An Experimental Design with Experimental Finishes

***Note – This is a post I wrote a year ago and never got around to posting it***
My favorite Tom Selleck movie is the 1990 classic, Quigley Down Under. Selleck plays 1800’s sharpshooter Matthew Quigley who travels to Australia to work for Alan Rickman’s Elliot Marston to shoot dingos on his land. As most of Alan Rickman’s characters turn out to be, Mr. Marston is something of an evil bastard. I don’t want to spoil the entire show, but at one point Quigley and Marston are discussing the rifle Quigley brought and the conversation goes something like this:
Marston: Aaah. The legendary Sharps.
Quigley: You know your weapons. It’s a lever-action, breech loader. Usual barrel length’s thirty inches. This one has an extra four. It’s converted to use a special forty-five caliber, hundred and ten grain metal cartridge, with a five-hundred forty grain paper patch bullet. It’s fitted with double set triggers, and a Vernier sight. It’s marked up to twelve-hundred yards. This one shoots a mite further.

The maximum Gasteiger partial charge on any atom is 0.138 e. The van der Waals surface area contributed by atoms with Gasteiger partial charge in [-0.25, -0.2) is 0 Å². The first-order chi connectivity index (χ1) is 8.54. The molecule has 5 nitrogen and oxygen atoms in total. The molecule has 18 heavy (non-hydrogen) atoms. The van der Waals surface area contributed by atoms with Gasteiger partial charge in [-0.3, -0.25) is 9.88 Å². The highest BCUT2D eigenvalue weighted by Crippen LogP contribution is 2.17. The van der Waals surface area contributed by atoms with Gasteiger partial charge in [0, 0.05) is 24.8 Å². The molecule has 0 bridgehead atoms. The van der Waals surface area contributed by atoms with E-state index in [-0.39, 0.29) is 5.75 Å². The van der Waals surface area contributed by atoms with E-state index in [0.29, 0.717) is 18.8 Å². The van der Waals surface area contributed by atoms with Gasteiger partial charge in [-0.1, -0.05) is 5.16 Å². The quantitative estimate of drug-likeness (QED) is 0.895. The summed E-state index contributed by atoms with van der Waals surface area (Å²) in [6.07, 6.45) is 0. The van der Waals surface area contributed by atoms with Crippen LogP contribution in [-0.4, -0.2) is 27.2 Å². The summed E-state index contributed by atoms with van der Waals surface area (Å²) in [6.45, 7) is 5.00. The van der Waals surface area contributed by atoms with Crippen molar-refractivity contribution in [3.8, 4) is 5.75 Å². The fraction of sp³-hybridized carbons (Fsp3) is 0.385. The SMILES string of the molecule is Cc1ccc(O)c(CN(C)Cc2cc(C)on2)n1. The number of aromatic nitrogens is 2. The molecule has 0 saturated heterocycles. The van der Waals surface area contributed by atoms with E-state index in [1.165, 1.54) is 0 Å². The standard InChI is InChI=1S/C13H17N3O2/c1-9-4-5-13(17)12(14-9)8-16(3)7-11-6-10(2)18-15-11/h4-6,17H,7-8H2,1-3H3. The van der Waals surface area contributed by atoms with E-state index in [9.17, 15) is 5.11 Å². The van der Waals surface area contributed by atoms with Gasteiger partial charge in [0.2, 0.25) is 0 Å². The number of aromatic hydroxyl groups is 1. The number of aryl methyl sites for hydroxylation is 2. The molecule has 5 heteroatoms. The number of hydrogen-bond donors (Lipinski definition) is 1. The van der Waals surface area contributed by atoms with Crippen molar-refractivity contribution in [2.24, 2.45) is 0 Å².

Marston: An experimental weapon with experimental ammunition.
Quigley: You could call it that.
Marston: Let’s experiment.
This somewhat sets the stage for a desk I just finished building. For the last year or two my main computer has been setup on the bar just outside our kitchen. My patient wife has finally had enough of all the ‘stuff’ that gathers around my computer and ordered me to move the setup to the basement. The problem was I didn’t have a desk or table that I could set up the computer on. When I mentioned that, her reply was, “Well, you’ve been looking for an excuse to not work on those plantation shutters, so build one.”
I had my marching orders. Build a desk/table as fast as possible and move my computer gear to the basement.
I went out to the shop to consider my options. As part of the above mentioned infernal shutter project I have about 100 bd ft of 6/4 poplar on my racks. Having not really used poplar for any furniture in the past, and feeling too cheap to make a run to the lumber dealer (disgraceful, I know) I decided to borrow from my shutter lumber and make this new desk.